Many literary agents are now “too busy” to send out a form rejection email to a query email. “We’ll respond only if we are interested,” they say. How much bother could it be to hit “Reply” and have an auto-rejection message sent? It would take mere minutes to initially set up and a couple of seconds to execute as soon as the reader hits the line in the query letter or submission that convinces them it’s “not for me.”

This week I stumbled on a new area of incivility. I submitted to a book festival at the suggestion of a fellow author. About two-thirds down the page of the author submission guidelines was this bolded sentence: Due to the high volume of submissions, the (redacted) Festival will respond only to submissions that have been selected and accepted as a part of the presentation programming. I know they have lots of submissions and are run mostly by volunteers, but they expect authors to complete an application and pay to mail a hard copy (no electronic versions of books accepted) of the ARC or published book—and for that a loser gets no thanks, just silence.

With a book soon to come out, I’ve taken to contacting independent bookstores and libraries with an offer to work with them to our mutual benefit by my doing a book reading/presentation/signing. Those I talk with in person are friendly and often helpful even if the answer is no. Many, many of those I have to contact by email also seem to employ the reject-by-silence approach to communication.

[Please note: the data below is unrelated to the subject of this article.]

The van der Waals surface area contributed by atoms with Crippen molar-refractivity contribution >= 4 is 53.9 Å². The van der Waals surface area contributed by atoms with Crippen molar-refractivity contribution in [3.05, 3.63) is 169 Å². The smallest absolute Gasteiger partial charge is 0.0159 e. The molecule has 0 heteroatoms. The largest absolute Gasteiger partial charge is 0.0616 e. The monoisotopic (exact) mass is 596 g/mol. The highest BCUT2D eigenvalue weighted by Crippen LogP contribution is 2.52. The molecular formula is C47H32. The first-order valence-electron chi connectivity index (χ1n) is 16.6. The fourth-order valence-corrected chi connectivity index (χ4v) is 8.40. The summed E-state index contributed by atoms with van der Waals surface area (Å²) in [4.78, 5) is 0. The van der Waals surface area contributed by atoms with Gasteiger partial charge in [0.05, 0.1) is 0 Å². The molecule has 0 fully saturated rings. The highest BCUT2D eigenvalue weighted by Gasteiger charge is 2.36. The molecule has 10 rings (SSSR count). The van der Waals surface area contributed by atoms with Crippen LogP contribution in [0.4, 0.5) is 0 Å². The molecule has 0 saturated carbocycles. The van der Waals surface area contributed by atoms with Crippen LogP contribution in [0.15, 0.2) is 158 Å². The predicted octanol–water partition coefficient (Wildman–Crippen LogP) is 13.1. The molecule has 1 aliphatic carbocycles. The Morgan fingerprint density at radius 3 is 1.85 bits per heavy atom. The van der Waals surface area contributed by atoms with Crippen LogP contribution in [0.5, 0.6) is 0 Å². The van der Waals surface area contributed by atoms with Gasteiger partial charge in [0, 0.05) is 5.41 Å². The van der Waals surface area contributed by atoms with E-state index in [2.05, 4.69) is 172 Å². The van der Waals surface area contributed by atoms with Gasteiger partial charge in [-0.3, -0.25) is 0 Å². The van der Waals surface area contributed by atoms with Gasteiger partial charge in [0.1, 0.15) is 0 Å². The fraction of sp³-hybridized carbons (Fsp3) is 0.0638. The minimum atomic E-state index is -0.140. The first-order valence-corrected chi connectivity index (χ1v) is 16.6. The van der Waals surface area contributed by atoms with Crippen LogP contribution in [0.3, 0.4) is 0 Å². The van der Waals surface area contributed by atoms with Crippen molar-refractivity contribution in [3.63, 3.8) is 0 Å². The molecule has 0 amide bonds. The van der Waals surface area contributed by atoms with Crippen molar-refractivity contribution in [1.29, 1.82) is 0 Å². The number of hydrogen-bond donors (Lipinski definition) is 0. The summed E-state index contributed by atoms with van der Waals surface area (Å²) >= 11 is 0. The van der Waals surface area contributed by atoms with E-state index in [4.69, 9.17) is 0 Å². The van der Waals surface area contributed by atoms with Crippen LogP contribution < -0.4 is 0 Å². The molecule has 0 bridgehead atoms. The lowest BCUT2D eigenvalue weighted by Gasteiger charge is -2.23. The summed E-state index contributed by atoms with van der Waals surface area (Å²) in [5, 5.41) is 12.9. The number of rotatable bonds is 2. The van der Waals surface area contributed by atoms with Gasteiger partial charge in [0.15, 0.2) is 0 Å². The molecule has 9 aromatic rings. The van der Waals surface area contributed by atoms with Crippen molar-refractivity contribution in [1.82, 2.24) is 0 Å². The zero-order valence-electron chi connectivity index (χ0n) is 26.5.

I realize with self-publishing, a growing list of small publishers and a decline in the number of independent retailers, that bookstores and festivals get more offers than they can accept. But if an author took the time to write and jump through the hoops presented to them, why not spend a few seconds to respond with a “Sorry, no can do?”

I know I’m beating my head against a wall on what I consider a rapid increase in incivility. It probably labels me as an old fogy. All I can do is lead by example. I do RSVP even when I am going to decline the invitation.

What say you WWK readers, do I have a point or am I just pining for the good old days?

~ Jim

10 comments:

Claire said...

I'm in your boat, Jim. I am frustrated with people who do not employ the simple courtesy of RSVP - and worse, yet, when I haven't used RSVP but have specifically said please let me know whether or not you plan to come... or words to that effect. I even find this true with volunteers. You'd think they'd at least reply when you're trying to determine whether or not they can arrive on a particular day or time that you have asked them to cover. It's an uncivil world and I think due, in part, to the fact that many are not taught simple courtesy as youths that will follow them into adulthood.

Gloria Alden said...

Although I haven't had any event calling for a RSVP in so many years that I can't remember the last time, I still think it's incredibly rude not to respond and let those having the event know if you are coming or not. So much depends on an actual count of how many are coming.